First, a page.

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Managing Roommate Relationships: Tips for a Harmonious Living Experience

Moving out of your parents is always a big step into adulthood. You are stepping into a whole new world where you are your own boss and most importantly, your own parent. Whether you’re in halls or moving into a student house for the first time, living with people other than your family can be a daunting experience. Even when you’ve made friends and chosen your roommate for second year, it can still be scary knowing these friendships will be put to the test.

Living in close proximity is very different from just being friends who socialise together after class. Here are a few tips to survive living with flatmates; how to establish boundaries, solve conflicts and bond with your roommates.

Group of university students moving into their accommodation.
Group of university students moving into their accommodation.

1. Communicate

Communication is key! You need to make sure that everybody is heard and feels understood. Even when making a simple request, be mindful of how it could be taken by the rest of the group and take the care to phrase it properly. This is the best way to avoid disputes that could come to bite you in the ass later if someone is questioning their “rights as a flatmate”.

2. Establish flatmate rules

Part of your flatmate meetings’ should be spent collaboratively agreeing on some house rules for everyone to follow. You could potentially prevent future disagreements by speaking in a calm and friendly manner about some basic housemate etiquette. Each household will be different, but some things to consider and discuss include:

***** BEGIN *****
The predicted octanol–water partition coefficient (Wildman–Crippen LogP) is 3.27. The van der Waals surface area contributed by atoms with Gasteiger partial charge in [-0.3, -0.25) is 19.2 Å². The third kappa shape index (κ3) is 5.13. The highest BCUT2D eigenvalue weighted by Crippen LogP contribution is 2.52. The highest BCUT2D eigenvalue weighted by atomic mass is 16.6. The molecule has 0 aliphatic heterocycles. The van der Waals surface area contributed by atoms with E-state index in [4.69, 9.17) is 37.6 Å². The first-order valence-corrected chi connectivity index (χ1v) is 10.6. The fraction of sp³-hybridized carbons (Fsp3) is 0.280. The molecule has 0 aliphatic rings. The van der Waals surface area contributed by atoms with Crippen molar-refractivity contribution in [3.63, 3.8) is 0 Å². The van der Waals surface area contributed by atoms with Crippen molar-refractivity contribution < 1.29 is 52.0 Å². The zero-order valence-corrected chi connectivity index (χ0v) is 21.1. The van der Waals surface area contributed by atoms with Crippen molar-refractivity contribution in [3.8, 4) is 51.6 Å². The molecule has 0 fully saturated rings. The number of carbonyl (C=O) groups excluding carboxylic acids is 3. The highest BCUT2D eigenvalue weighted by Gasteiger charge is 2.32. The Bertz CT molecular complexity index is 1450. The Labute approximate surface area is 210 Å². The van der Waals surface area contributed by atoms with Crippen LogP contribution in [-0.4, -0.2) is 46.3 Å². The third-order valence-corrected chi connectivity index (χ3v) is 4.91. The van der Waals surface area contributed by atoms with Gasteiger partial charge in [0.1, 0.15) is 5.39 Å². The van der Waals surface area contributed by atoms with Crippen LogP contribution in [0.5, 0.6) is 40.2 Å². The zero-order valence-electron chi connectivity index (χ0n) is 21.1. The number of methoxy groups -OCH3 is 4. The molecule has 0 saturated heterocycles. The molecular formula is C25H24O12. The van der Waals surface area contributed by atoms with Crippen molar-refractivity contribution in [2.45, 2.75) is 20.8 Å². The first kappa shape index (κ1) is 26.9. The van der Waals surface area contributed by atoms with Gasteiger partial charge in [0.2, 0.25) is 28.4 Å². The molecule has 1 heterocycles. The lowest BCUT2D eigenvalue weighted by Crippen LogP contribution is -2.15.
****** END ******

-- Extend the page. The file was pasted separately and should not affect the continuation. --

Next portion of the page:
• Noise curfews on weeknights and weekends
  • Having people over
  • Partners staying over.
  • Blocked-out quiet study time.
  • Smoking
  • Drinking
  • House maintenance and cleaning
Group of roommates cleaning.
Group of roommates cleaning.

3. Develop a cleaning schedule

One of your main responsibilities as a flatmate is to keep communal spaces clean and tidy — to the standard agreed upon by you and your flatmates, not to your own standard (especially if you don’t mind things a little messy!).

The general rule of thumb is that areas you all share – kitchen, living room, dining area, outdoor areas and bathroom(s) – are cleared and tidied each time they are used by each person. Then, perhaps once a week, you could take it in turns to deep-clean each area. Some households prefer to create a schedule or a roster to ensure duties are shared equally between roommates, whereas others are happy to handle the cleaning as it comes up.

A board of post stick notes
Photo by Daria Nepriakhina 🇺🇦 on Unsplash

4. Respect the House Rules

Every flat has house rules, written or not. When joining a flat you agree to respect them, so everybody gets along easily. It is worth asking about them when looking for a flat, so you know what you are in for. If you feel the need to set a new rule for your own sake, make sure to approach it in a very diplomatic way so nobody gets offended.

5. Set Your Boundaries

Although it is important to respect your flatmates, it is also important for them to respect you. Every culture is different so setting your boundaries early in the game is crucial.

Group of university students in shared house kitchen drinking and eating pizza together.
Group of university students in shared house kitchen drinking and eating pizza together.

6. Keep Your Flatmates’ Needs in Mind